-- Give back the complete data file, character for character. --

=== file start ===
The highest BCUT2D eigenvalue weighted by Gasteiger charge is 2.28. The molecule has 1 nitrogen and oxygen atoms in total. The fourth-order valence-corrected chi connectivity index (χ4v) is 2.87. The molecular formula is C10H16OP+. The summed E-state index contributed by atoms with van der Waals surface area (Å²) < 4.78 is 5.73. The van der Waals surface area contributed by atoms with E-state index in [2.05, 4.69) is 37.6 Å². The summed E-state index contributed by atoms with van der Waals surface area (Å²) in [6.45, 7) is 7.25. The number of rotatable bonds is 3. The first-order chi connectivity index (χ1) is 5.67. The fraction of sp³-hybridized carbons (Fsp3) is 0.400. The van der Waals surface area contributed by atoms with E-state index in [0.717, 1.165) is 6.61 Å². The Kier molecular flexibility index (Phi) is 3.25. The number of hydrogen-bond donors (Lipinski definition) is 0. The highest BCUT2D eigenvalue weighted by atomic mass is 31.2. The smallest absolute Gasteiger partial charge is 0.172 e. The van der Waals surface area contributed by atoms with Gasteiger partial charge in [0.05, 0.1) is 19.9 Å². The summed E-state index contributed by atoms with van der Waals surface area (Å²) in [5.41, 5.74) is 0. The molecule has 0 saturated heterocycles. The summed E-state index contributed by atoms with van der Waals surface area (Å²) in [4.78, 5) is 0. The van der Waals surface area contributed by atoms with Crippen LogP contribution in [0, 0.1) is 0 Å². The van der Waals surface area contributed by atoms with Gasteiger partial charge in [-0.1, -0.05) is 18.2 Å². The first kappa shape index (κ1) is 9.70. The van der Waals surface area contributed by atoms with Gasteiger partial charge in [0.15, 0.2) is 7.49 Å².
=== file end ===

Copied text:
The highest BCUT2D eigenvalue weighted by Gasteiger charge is 2.28. The molecule has 1 nitrogen and oxygen atoms in total. The fourth-order valence-corrected chi connectivity index (χ4v) is 2.87. The molecular formula is C10H16OP+. The summed E-state index contributed by atoms with van der Waals surface area (Å²) < 4.78 is 5.73. The van der Waals surface area contributed by atoms with E-state index in [2.05, 4.69) is 37.6 Å². The summed E-state index contributed by atoms with van der Waals surface area (Å²) in [6.45, 7) is 7.25. The number of rotatable bonds is 3. The first-order chi connectivity index (χ1) is 5.67. The fraction of sp³-hybridized carbons (Fsp3) is 0.400. The van der Waals surface area contributed by atoms with E-state index in [0.717, 1.165) is 6.61 Å². The Kier molecular flexibility index (Phi) is 3.25. The number of hydrogen-bond donors (Lipinski definition) is 0. The highest BCUT2D eigenvalue weighted by atomic mass is 31.2. The smallest absolute Gasteiger partial charge is 0.172 e. The van der Waals surface area contributed by atoms with Gasteiger partial charge in [0.05, 0.1) is 19.9 Å². The summed E-state index contributed by atoms with van der Waals surface area (Å²) in [5.41, 5.74) is 0. The molecule has 0 saturated heterocycles. The summed E-state index contributed by atoms with van der Waals surface area (Å²) in [4.78, 5) is 0. The van der Waals surface area contributed by atoms with Crippen LogP contribution in [0, 0.1) is 0 Å². The van der Waals surface area contributed by atoms with Gasteiger partial charge in [-0.1, -0.05) is 18.2 Å². The first kappa shape index (κ1) is 9.70. The van der Waals surface area contributed by atoms with Gasteiger partial charge in [0.15, 0.2) is 7.49 Å².